Saturday, February 04, 2006

Publish and be fatwa'ed

How pathetic to see the whipped up controversy in Muslim countries around the world. So deluded are these poor people about their own circumstances that they are too busy burning Danish flags and boycotting Haagen Dazs to realise the real source of their ills. Rather than obsessing over what appears in a foreign newspaper, there are much more fundamental concerns that are deserving of protest: the inability to speak freely, to vote in and vote out governments, to move around safely and to live without fear of domestic violence. For a start.

It appears that there are strange parallels between the manufactured rage over the Danish cartoons and the Chinese demonstrations against the Japanese last year. In both cases, ordinary folks with strong legitimate grievences against their own government have their anger turned outward by those governments toward a foreign enemy. That way, using the uniting force of a foriegn enemy, a national government can entrench its authority and blunt any internal criticism. Though the idea might have its roots in Marxism, it's an idea with some merit.

So whilst the Arab Street continues to seeth over what is essentially a non-event, its women continue to be raped, its freedoms continue to be curtailed and its governments continue to be corrupt and nepotistic. All without fear of protest.

For what it's worth, here are the cartoons which have whipped up a storm. You're all mature people (most of you, anyhow) and I trust you can all view the following without the need to rape and pillage:

The offending cartoons


And thanks to Wikipedia, here's what we're looking at:

After an invitation from Jyllands-Posten for around forty different artists to give their interpretation on how Muhammad may have looked, twelve different caricaturists chose to respond with a drawing each. These twelve drawings portrays Muhammad in different fashions. In the clockwise direction of their position in the page layout (I've rearranged the order so it matches what you see. -AOTW):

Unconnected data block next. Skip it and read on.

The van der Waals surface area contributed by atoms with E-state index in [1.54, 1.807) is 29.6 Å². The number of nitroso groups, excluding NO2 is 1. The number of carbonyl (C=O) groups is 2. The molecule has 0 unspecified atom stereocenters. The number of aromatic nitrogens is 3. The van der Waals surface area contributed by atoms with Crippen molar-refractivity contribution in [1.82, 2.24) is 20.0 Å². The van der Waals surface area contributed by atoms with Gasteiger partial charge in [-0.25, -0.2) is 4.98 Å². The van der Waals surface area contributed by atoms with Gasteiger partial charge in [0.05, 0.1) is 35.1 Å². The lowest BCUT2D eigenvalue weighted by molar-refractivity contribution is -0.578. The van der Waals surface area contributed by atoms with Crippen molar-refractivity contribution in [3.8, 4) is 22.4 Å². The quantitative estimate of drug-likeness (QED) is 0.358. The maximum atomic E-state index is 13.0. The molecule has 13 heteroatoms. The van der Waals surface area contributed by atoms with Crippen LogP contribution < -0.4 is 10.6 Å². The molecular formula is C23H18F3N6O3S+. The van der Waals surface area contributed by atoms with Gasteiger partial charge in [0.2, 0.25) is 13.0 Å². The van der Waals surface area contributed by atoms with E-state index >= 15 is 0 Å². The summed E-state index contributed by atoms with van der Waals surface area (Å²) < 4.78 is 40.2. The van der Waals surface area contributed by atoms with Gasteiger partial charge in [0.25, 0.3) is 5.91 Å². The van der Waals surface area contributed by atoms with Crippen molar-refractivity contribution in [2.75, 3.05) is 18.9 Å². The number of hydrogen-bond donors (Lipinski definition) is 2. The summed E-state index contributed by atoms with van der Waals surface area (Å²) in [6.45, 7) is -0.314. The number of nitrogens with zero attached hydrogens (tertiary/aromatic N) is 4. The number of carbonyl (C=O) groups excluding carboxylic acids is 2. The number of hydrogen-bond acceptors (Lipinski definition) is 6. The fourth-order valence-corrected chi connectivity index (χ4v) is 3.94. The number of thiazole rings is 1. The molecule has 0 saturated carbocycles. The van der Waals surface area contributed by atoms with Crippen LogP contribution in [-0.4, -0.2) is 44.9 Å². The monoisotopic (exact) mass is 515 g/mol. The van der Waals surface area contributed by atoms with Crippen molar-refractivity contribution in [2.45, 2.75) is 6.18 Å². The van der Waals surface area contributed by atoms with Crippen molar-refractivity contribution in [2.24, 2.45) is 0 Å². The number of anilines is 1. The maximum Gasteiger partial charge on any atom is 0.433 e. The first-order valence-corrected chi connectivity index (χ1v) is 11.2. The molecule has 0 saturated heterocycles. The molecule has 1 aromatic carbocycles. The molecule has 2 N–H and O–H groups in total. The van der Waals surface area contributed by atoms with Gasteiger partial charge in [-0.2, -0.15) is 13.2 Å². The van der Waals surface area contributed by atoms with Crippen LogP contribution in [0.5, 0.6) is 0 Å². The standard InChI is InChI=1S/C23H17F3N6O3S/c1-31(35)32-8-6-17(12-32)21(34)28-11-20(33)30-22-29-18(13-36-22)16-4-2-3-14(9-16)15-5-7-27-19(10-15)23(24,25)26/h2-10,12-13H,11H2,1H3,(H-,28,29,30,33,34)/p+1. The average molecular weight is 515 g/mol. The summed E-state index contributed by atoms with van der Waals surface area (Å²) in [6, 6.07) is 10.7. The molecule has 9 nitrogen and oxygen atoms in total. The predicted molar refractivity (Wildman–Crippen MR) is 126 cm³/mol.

Muhammad as a peaceful wanderer, in the desert, at sunset. There is a donkey in the background. This is presumably a reference to Don Quixote.

Muhammad standing with a halo in the shape of a crescent moon.

The face of Muhammad as a part of the Islamic star and crescent symbol. His right eye the star, the crescent surrounds his beard and face.

Another drawing shows an angry Muhammad with a short sabre and a black bar censoring his eyes. He is flanked by two women in burqas, having only their eyes visible.

Muhammad standing on a cloud, greeting dead suicide bombers with "Stop Stop vi er løbet tør for Jomfruer!" ("Stop, stop, we ran out of virgins!"), an allusion to the promised reward to martyrs.

An Oriental looking boy in front of a blackboard, pointing to the Farsi chalkings, which translate into "the editorial team of Jyllands-Posten is a bunch of reactionary provocateurs". The boy is labelled "Mohammed, Valby school, 7.A", implying that this Muhammed is a Danish second-generation immigrant rather than the man Muslims believe was a prophet. On his shirt is written "Fremtiden" (the future). According to the editor of Jyllands Posten, he didn't know what was written on the blackboard before it was published.

One shows a nervous caricaturist, shakingly drawing Muhammad while looking over his shoulder.

A police line-up of seven people, with the witness saying: "Hm... jeg kan ikke lige genkende ham" ("Hm... I can't really recognise him"). Not all people in the line-up are immediately identifiable. They are: 1) A generic Hippie 2) Politician Pia Kjærsgaard 3) Possible Jesus 4) Possible Buddha 5) Possible Muhammad 6) A generic Indian Guru 7) Journalist Kåre Bluitgen, carrying a sign saying: "Kåres PR, ring og få et tilbud" ("Kåre's public relations, call and get an offer")

An abstract drawing of crescent moons and Stars of David, and a poem on oppression of women "Profet! Med kuk og knald i låget som holder kvinder under åget!". In English the poem could be read as: "Prophet! daft and dumb, keeping woman under thumb"

Two angry Muslims charge forward with sabres and bombs, while Muhammad addresses them with: "Rolig, venner, når alt kommer til alt er det jo bare en tegning lavet af en vantro sønderjyde" (loosely, "Relax guys, it's just a drawing made by some infidel South Jutlander". The reference is to a common Danish expression for a person from the middle of nowhere.)

The most controversial drawing shows Muhammad with a bomb in his turban, with a lit fuse and the Islamic creed written on the bomb.

Another shows Kåre Bluitgen, wearing a turban with the proverbial orange dropping, with the inscription "Publicity stunt". In his hand is a stick drawing of Muhammad. An "orange in the turban" is a Danish proverb meaning "a stroke of luck."